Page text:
"Most people are other people. Their thoughts are someone elses opinions, their lives a mimicry, their passions a quotation." - Oscar Wilde

Yes, I am aware of the irony.

Offline Yuu

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Re: Torture, Secret Prisons and other questionable acts
« Reply #7 on: December 16, 2007, 02:34:59 am »
All of it is so true. :-\ I mean, people can say anything they like, but when it comes to stuff like war and most especially, "TopSecret and "Confidential" information, people honestly don't have a clue what is true or not.

Look at the XFiles, Guantanamo, Area51 and The Philosopher's Legacy, which the US took part in. All of them are becoming subjects of conspiracies and debate, partly because of the secretive nature of the government. Because they are so secretive, their secretiveness reaches the point where some of the public have become extremely paranoid and some have even begun creating their own stories.

In this situation, you really never know if your safe or not. :-\ Who knows? Maybe two weeks later, we'll just find a ufo in Central Park and they just say it's a hoax even though it's not. You really never know what's gonna happen because a lot of people are a wee bit too secretive. :-\ What's true and what's not isn't clear anymore.

For me, I'd rather be strapped to a wall and see the truth than be allowed to walk free as a blind seeker.

Offline blitzonator

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Re: Torture, Secret Prisons and other questionable acts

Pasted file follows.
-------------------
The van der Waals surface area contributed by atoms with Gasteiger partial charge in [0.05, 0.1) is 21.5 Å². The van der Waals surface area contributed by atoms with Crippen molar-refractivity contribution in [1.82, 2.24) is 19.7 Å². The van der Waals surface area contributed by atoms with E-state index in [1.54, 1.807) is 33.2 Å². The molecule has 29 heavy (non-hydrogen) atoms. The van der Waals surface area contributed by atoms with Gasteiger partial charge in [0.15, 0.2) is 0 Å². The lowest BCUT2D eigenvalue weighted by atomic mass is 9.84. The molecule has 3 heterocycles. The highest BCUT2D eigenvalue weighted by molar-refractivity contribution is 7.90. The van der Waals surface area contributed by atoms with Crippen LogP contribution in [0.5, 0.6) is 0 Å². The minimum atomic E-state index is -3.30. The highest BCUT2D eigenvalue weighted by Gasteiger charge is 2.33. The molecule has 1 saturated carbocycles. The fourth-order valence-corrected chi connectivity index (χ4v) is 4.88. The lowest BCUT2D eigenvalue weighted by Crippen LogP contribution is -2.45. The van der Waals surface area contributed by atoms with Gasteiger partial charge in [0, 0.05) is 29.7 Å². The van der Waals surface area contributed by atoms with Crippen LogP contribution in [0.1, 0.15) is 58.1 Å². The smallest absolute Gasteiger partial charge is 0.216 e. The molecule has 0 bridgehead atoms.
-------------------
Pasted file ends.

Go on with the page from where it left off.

« Reply #8 on: December 16, 2007, 06:37:47 am »
America: -10 for human rights. +5 for style of torture.

Offline Luminar

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Re: Torture, Secret Prisons and other questionable acts
« Reply #9 on: December 16, 2007, 09:47:12 am »
Torture is in no sense of the word stylish. Generally where people are being stripped of all dignity, rights and general well-being, nothing and no-one associated with the acts can be described as stylish at all. Movies and TV make torture look far, far less gruesome than it is - imagine someone stripped naked infront of a pack of sneering, giggling torturers, having all manners of injury and humiliation heaped on him, a grown man sobbing for mercy because it's his only option due to the inescapability of the situation and his survival instinct panicking and looking for any way out, while bleeding or otherwise broken both in mind and body.

Is it still "stylish"?

Offline TotalSandwich

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Re: Torture, Secret Prisons and other questionable acts
« Reply #10 on: December 16, 2007, 12:20:07 pm »
  Well, to have an good idea of what's going on, we have to look back. The US was the preeminent western nation that didn't have to weather two world-spanning conflicts on our home soil. We reaped all the benefits without the widespread economic and moral devastation of many European nations. With the Cold War to motivate us, technology, military and spirits grew fiery.

Obviously, it didn't last. As the power wanes, the goverment sunk lower and lower. The end of the USSR, coupled with the rise of the internet, meant that the government could no longer guide production, opinion and state-sponsored morality with an invisible hand.  The nation began to break out, to come free. The War on Terror is "nebulous", as Daxx put it, to match an increasingly nebulous field of public opinion. The nation is sinking lower as we come upon our own great war, as well as the struggle to maintain ourselves under great expansion (not military expansion, as the Romans faced with rebellion and barbarians, but the outsourcing of jobs and the slow dissent of the world as a whole.)